The miscommunications multiplied.

A nurse told me that I was scheduled for an additional surgical procedure for the morning of Monday, the 3rd, and had written orders that would have withheld any food after midnight on Sunday. Fortunately, my beautiful wife, who holds a nursing degree, was checking up on everything every step of the way, and she kept everybody on the same page as much as possible.

I was finally allowed to go home on Tuesday, the 4th. As a result of the Subcutaneous Emphysema, pockets of air still remain around my vocal cords, and I sound pretty much like a demented Munchkin. I am told that this condition can take weeks to clear up, so I won’t be doing any recording for the immediate future.

I will, however, make a complete recovery, and that’s the good news. Last night Nita changed the dressing over my chest tube incision, and sure enough, there was a little blue box attached to my skin. This required an additional trip to the surgeon’s office today to have it removed.

All of this is not to garner sympathy for poor little me, but to illustrate the potential problems that can be encountered in situations like this. I don’t know if anything could have been done to prevent the Pneumothorax, but a good deal of the other problems could have been avoided with proper communication– between doctor and patient, doctor and nursing staff and nursing staff and patient. If anything speaks for the practice of getting a second opinion and making sure you discuss everything with your doctor, this does.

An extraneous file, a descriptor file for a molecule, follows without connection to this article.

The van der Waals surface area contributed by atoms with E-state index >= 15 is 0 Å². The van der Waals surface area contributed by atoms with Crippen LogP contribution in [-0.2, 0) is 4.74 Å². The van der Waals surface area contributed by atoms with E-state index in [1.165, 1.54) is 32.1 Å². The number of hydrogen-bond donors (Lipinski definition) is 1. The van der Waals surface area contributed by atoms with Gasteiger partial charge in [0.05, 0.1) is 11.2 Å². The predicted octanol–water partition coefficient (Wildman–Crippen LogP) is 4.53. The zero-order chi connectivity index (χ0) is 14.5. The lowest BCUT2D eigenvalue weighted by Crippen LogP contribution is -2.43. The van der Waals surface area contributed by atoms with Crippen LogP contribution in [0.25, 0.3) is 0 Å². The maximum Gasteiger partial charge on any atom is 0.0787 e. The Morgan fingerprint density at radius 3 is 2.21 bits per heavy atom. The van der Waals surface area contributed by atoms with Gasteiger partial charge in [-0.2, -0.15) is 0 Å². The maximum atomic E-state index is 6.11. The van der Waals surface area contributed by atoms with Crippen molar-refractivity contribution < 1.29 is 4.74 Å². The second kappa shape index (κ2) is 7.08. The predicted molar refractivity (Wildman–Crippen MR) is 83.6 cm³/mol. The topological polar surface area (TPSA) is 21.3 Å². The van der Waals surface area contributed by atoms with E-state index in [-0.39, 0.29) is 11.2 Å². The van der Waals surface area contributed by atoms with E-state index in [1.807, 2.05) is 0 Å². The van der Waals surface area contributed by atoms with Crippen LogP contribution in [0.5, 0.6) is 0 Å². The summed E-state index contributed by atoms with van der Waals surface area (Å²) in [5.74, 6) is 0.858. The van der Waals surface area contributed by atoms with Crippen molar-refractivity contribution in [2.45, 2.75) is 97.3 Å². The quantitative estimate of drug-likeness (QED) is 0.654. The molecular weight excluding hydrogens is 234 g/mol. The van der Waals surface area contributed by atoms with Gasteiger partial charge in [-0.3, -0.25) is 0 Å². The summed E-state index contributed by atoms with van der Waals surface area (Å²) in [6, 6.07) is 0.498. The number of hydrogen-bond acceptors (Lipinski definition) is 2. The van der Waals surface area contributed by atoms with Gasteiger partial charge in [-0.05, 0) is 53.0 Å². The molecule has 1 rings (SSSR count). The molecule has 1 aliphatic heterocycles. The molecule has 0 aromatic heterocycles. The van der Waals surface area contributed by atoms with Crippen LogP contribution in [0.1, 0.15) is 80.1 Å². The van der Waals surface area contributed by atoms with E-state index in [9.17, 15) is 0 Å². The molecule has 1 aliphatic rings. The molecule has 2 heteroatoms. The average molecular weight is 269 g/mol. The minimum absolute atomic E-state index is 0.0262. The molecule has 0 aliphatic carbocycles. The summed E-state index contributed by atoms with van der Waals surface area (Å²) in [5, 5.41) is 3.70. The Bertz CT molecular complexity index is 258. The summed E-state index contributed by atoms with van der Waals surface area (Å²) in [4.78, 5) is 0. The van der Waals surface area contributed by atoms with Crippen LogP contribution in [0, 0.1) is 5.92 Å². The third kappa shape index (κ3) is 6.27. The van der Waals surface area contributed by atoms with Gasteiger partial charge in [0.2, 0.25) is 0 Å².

Also, I wanted to get this complete and accurate account of what has transpired on the record before the rumor mill has me gasping my life away in an iron lung somewhere. Aside from being limited for the near future to singing “Follow the Yellow Brick Road”, I am planning on being a general annoyance until 2030 or so, when I will retire to the poolside of the Mandalay Bay Hotel in Vegas.

I am assuming that many of you will feel the need to respond to this letter, but resist the temptation if you can. My mailbox is already backed up horribly after a week of inattention.